Ahoi hoi there and welcome to my website. My name is Peer and I'm currently a PhD student in cognitive and computational neuroscience partly affiliated with the Laboratory for Multimodal Neuroimaging (LMN) located at the Philipps-University Marburg & with the International Laboratory for Brain, Music and Sound Research (BRAMS) which is jointly run by the Université de Montréal & McGill University. I'm interested in how human and non-human brains, as well as machines process sounds, especially music, which I mainly investigate using fMRI and pattern analyses/computational approaches, but more and more also aided by EEG and behavior. All of the above as open, transparent and reproducible as possible.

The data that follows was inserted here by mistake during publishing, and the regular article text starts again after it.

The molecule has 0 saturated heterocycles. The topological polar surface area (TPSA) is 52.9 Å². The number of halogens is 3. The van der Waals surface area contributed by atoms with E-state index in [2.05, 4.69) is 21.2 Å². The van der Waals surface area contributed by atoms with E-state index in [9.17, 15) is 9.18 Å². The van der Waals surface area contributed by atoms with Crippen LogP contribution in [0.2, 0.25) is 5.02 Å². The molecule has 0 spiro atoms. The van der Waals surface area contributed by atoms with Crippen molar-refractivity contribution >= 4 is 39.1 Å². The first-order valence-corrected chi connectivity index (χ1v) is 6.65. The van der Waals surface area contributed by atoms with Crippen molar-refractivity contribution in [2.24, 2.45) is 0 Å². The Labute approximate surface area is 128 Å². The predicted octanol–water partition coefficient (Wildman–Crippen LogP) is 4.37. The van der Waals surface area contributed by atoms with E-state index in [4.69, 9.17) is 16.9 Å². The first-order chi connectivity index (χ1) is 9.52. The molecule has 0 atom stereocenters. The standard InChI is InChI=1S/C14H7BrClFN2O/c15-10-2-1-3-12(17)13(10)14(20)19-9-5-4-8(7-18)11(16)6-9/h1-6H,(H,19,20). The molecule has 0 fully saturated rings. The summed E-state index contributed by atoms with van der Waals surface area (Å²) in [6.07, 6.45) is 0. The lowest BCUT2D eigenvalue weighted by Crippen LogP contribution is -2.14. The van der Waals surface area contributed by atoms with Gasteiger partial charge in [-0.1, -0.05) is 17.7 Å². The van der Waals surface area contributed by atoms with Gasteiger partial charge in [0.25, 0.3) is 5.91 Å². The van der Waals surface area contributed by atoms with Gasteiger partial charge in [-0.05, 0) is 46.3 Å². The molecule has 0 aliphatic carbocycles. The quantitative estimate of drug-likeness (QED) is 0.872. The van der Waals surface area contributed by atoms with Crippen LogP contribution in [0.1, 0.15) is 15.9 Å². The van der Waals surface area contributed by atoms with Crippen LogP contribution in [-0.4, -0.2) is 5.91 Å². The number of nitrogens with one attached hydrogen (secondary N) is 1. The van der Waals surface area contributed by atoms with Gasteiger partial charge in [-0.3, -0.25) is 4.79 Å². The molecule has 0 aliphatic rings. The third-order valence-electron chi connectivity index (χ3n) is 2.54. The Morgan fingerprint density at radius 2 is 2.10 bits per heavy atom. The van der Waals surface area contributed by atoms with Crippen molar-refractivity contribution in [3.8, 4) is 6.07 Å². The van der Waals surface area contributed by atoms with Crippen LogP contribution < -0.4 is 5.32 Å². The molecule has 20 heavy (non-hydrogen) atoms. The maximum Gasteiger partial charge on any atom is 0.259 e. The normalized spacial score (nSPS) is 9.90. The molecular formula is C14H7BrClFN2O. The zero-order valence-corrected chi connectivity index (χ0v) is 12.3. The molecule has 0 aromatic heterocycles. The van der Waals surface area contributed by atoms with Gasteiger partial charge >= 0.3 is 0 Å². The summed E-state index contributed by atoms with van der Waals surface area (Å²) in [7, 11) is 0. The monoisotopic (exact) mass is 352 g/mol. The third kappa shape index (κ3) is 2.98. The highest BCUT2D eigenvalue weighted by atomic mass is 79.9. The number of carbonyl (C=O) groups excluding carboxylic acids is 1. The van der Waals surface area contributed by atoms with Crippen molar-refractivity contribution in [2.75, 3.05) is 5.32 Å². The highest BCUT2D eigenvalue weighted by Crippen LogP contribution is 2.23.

After realizing that I should change my teenage musician slacker lifestyle to something good and productive I started my adventure into the human mind by earning a bachelor (University of Leipzig) and master (Phillips-University Marburg) degree in neurolinguistics and neuropsychology, followed by a master in cognitive & integrative systems neuroscience (Phillips-University Marburg). Throughout this time I was always puzzled by the same question: "are how waves transformed into sound and perceived by the human and non-human brain resulting in something incredibly powerful?", defining also my current PhD research interest and work investigating the neurobiology of music. Starting from simple tones and the structure of the auditory system to complex melodies and rhythms and the representation of music genres features, I'm interested in the influence of cortical development, as well as plasticity and how music related brain activation can be explained via computational and conceptual models. Starting in my masters I furthermore developed a major crush on everything related to analyses and methods within the realm of neuroinformatics, as well as open & reproducible (neuro)science. Most of the time I'm trying to combine all of the above organizing and conducting workshops, hackathons and lectures/talks, supvervising students and trying to establishing/pushing standards across different levels (lab, institute, university, etc.)